SC Lawyer, Sept. 2003, #2. The Michigan cases: A relaxation of strict scrutiny or a results-oriented anomaly?.

AuthorBy Wendy J. Keefer

South Carolina Lawyer


SC Lawyer, Sept. 2003, #2.

The Michigan cases: A relaxation of strict scrutiny or a results-oriented anomaly?

South Carolina LawyerSeptember 2003The Michigan cases: A relaxation of strict scrutiny or a results-oriented anomaly?By Wendy J. KeeferThe U.S. Supreme Court has finally answered a legal question looming since at least 1978 when Justice Powell, writing for the Court in University of California Regents v. Bakke, 438 U.S. 265 (1978) - though without the endorsement of a majority of the Court - announced that diversity could be a compelling state interest that could override the 14th Amendment's prohibition of government consideration of race.

Since that time courts have struggled with whether Justice Powell's conclusion was a holding of the Court pursuant to Marks v. United States, 430 U.S. 188 (1977), which decision discussed the legal authority to be afforded plurality opinions - opinions in cases in which no single rationale for the Court's ruling commanded the support of a majority of the members of the Court. The Supreme Court, in essence, has now answered the diversity question in the affirmative. Gratz, et al. v. Bollinger, et al., Slip Op. No. 02-516 (June 23, 2003) and Grutter, et al. v. Bollinger, et al., Slip Op. No. 02-241 (June 23, 2003). Though scores of books will undoubtedly be written analyzing the Court's most recent decisions in Gratz and Grutter, this article seeks merely to discuss the general conclusions reached in those cases and the possible impact these decisions may (or may not) have in contexts outside student admissions policies.

Most certainly state colleges and universities can now rest assured - at least for the next 25 years - that some form of racial diversity can be a compelling state interest justifying the use of race as a factor in a "good faith," "individual" admissions decision.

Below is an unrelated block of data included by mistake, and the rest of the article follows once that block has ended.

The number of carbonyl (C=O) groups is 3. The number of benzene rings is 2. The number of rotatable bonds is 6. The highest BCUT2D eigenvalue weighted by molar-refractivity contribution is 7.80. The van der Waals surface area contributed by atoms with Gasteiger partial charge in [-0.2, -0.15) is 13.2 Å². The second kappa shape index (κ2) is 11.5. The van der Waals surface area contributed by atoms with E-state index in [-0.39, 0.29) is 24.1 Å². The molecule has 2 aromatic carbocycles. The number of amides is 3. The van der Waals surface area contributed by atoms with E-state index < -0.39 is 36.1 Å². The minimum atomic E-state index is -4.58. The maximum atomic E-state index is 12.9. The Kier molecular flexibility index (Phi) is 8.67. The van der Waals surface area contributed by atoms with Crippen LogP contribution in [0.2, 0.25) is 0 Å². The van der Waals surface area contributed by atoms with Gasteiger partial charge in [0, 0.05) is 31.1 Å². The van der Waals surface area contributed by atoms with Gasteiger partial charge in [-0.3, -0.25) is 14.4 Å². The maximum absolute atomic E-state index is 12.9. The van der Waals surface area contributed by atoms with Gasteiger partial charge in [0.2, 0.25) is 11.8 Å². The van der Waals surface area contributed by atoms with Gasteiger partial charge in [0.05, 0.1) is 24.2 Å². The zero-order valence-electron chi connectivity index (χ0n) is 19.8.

But can race also be used by government employers as a "plus" factor in order to ensure or strive for a "critical mass" of otherwise underrepresented minority employees? The answer to this question seems less than clear.

Although of particular interest to educational institutions, it was clearly the hope of many Supreme Court observers that the cases of Gratz and Grutter would provide further guidance with regard to all forms of government affirmative action, expanding on legal principles announced since Bakke in cases such as Adarand Constructors, Inc. v. Pena, 515 U.S. 200 (1995), Richmond v. J.A. Croson Co., 488 U.S. 469 (1989) and Wygant v. Jackson Bd. of Educ., 476 U.S. 267 (1986). But the Court, despite the absence of clear and legitimate legal authority to do so, went to great lengths to include language that can be used to limit the Supreme Court's conclusions in Gratz and Grutter to student admissions policies only, based on some special or unique status granted to state educational institutions.

Clearly, the 14th Amendment makes no such distinction. In no way does the equal treatment guaranteed by that amendment differ based on what government official or entity is providing the treatment, preferring one race to another. The Court, one must assume, recognized the tension between the Constitution and its permission to use race as a factor in law school admissions, as the Court in Grutter made significant efforts to discuss the unique place of educational...

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